The rate of private residential construction spending fell for the seventh straight month in October and was 9.4 percent below the October 2005 rate, the U.S. Census Bureau of the Department of Commerce announced today.

The seasonally adjusted annual rate of total construction spending was about $1.18 trillion in October, which is 1 percent below the revised September estimate and 2.4 percent above the October 2005 estimate.

During the first 10 months of this year, total construction spending was about $1.01 trillion, which 5.9 percent higher than spending in the first 10 months of 2005.

The seasonally adjusted annual rate is a projection of a monthly total over a 12-month period, adjusted for seasonal fluctuations in construction activity.

Spending on private construction was at a seasonally adjusted annual rate of about $905.3 billion, down 2 percent compared to the October 2005 rate. Residential construction spending was at a seasonally adjusted annual rate of about $597.1 billion in October, down 1.9 percent from the revised September estimate. Nonresidential construction was at a seasonally adjusted annual rate of about $308.2 billion in October, or 16.4 percent above the October 2005 rate.

The rate of public construction spending in October was about $273.1 billion, or 0.8 percent above the revised September estimate and 9.9 percent above the October 2005 rate. Educational construction was at a seasonally adjusted annual rate of about $70.7 billion, up 6.4 percent from the October 2005 rate, and highway construction reached a rate of $76.2 billion, up about 15.7 percent compared to October 2005.

The agencies noted that month-to-month changes in seasonally adjusted statistics can show irregular movements, and it can take two months to establish an underlying trend for total construction and as long as eight months for specific categories of construction.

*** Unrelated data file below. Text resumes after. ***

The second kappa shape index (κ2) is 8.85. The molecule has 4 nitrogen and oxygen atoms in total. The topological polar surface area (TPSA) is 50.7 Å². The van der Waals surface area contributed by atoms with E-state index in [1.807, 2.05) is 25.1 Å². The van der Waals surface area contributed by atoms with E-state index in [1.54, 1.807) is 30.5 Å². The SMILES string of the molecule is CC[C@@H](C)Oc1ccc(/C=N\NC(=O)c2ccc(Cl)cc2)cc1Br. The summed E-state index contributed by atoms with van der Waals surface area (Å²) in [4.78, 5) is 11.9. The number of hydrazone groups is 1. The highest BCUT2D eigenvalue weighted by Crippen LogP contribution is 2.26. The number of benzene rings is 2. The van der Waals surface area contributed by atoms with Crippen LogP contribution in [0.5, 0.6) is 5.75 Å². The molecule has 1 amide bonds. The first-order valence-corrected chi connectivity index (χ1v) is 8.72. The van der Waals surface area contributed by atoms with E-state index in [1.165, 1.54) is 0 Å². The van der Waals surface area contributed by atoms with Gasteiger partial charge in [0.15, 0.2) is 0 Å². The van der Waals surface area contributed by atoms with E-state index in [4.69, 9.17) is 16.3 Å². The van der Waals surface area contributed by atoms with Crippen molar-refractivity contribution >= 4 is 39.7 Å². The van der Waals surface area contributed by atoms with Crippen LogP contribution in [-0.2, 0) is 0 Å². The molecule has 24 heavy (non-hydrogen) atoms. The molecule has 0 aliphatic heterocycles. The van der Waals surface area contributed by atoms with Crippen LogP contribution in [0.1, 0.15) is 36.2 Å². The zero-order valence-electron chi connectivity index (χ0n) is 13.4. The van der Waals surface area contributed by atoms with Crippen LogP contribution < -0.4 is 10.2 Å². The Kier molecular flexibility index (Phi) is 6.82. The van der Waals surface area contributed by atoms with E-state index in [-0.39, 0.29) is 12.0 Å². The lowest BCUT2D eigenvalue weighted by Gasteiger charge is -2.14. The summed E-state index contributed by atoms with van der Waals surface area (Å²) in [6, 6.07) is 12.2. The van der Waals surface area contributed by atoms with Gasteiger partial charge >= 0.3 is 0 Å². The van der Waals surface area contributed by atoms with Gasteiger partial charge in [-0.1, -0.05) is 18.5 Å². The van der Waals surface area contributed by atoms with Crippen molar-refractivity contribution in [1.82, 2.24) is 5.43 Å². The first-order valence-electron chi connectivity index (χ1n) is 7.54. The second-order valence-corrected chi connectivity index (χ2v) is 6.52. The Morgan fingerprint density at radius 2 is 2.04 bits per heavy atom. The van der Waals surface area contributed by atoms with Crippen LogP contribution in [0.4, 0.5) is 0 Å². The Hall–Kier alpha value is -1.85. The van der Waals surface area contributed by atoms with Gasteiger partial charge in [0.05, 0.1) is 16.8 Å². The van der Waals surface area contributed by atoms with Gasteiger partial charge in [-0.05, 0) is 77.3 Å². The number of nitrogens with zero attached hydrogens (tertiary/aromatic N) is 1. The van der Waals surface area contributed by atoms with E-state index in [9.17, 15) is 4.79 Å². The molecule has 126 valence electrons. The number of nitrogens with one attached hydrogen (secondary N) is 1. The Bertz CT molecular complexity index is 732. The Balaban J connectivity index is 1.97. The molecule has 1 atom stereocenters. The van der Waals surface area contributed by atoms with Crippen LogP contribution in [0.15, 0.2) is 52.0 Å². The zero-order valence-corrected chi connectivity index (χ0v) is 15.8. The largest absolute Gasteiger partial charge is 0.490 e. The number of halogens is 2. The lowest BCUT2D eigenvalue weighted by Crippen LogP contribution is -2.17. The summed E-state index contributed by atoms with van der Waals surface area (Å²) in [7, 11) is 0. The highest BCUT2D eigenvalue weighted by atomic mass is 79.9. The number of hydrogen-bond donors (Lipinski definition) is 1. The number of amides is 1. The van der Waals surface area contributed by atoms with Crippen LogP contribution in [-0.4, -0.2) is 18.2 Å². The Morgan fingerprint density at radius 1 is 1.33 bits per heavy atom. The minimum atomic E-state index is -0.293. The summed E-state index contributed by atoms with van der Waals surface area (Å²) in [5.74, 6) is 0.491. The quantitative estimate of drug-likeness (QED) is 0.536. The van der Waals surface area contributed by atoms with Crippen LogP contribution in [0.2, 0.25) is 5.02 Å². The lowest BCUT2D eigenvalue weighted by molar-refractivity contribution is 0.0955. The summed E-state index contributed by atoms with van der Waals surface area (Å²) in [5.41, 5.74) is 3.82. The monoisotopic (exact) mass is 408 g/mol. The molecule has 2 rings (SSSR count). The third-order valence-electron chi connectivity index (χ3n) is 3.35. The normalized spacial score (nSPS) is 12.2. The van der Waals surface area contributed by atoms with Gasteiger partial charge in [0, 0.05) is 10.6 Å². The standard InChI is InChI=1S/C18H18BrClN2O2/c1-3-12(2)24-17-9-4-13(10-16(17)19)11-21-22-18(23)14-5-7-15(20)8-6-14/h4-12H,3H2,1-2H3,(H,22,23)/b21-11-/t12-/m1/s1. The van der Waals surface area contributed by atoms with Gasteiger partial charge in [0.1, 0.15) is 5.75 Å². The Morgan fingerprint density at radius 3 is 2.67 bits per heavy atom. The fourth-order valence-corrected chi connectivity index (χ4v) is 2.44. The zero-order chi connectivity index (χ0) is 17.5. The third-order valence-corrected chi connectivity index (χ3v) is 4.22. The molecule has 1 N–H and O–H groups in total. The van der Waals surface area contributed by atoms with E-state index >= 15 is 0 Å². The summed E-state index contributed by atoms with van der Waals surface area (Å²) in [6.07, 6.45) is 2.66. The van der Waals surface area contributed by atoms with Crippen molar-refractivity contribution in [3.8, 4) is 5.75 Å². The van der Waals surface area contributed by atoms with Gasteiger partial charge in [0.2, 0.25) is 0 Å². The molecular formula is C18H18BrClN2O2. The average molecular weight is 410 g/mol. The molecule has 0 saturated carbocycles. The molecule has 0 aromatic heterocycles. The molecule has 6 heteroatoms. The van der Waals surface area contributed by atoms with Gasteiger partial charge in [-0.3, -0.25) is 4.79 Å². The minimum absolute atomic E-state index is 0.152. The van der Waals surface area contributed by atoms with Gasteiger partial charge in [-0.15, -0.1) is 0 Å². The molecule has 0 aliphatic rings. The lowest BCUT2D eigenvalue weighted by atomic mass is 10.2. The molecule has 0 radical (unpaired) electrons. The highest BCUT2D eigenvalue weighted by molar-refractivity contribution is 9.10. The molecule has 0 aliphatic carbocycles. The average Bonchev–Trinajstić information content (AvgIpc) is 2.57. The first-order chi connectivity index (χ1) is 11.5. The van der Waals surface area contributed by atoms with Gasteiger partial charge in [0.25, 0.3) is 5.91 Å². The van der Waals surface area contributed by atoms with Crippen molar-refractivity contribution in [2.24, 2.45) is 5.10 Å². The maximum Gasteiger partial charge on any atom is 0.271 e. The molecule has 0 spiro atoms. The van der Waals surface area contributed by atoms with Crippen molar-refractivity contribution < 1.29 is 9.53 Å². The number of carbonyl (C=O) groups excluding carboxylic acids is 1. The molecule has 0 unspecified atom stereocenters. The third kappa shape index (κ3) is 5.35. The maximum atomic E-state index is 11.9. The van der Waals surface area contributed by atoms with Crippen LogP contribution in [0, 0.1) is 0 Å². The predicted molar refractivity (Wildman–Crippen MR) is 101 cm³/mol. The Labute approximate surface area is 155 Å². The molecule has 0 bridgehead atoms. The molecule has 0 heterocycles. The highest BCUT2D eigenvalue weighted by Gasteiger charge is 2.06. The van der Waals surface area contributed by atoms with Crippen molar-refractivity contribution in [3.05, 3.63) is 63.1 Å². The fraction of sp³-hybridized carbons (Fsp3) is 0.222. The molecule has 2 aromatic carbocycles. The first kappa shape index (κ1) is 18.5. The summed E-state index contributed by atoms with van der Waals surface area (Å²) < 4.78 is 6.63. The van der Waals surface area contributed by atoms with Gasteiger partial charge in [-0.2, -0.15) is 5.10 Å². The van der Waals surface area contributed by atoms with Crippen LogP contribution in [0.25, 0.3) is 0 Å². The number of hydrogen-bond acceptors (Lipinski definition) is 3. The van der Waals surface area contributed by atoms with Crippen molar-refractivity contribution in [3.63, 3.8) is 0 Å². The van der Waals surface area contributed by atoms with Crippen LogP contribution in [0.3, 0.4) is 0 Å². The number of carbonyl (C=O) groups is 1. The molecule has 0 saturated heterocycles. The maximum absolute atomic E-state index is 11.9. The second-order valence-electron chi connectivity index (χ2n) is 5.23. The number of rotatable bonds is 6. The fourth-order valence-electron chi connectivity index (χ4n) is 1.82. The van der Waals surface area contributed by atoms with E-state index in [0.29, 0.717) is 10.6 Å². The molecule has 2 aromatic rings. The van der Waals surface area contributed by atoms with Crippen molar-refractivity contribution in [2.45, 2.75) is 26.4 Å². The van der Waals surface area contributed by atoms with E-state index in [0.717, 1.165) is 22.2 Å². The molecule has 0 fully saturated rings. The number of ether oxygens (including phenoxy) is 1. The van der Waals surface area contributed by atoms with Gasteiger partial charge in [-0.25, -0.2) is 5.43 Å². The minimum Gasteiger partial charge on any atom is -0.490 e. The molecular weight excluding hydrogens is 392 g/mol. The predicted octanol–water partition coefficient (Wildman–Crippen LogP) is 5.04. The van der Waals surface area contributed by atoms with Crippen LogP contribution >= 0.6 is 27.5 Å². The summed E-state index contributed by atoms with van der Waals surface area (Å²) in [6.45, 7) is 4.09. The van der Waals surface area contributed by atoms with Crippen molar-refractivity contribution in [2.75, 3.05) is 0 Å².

Statistics are estimated from several sources and surveys and are subject to sampling variability as well as nonsampling error including bias and variance from response, nonreporting, and undercoverage, according to the report, and statistics for the most recent month are preliminary estimates subject to revision.

Show Comments Hide Comments

Comments

Sign up for Inman’s Morning Headlines
What you need to know to start your day with all the latest industry developments
By submitting your email address, you agree to receive marketing emails from Inman.
Success!
Thank you for subscribing to Morning Headlines.
Back to top
Hear from Realogy, Pacaso, SERHANT., Spotify, Redfin, Douglas Elliman, and 100+ more leaders at ICNY.Register now×
Limited time: Get 30 days of Inman Select for $5.SUBSCRIBE×
Log in
If you created your account with Google or Facebook
Don't have an account?
Forgot your password?
No Problem

Simply enter the email address you used to create your account and click "Reset Password". You will receive additional instructions via email.

Forgot your username? If so please contact customer support at (510) 658-9252

Password Reset Confirmation

Password Reset Instructions have been sent to

Subscribe to The Weekender
Get the week's leading headlines delivered straight to your inbox.
Top headlines from around the real estate industry. Breaking news as it happens.
15 stories covering tech, special reports, video and opinion.
Unique features from hacker profiles to portal watch and video interviews.
Unique features from hacker profiles to portal watch and video interviews.
It looks like you’re already a Select Member!
To subscribe to exclusive newsletters, visit your email preferences in the account settings.
Up-to-the-minute news and interviews in your inbox, ticket discounts for Inman events and more
1-Step CheckoutPay with a credit card
By continuing, you agree to Inman’s Terms of Use and Privacy Policy.

You will be charged . Your subscription will automatically renew for on . For more details on our payment terms and how to cancel, click here.

Interested in a group subscription?
Finish setting up your subscription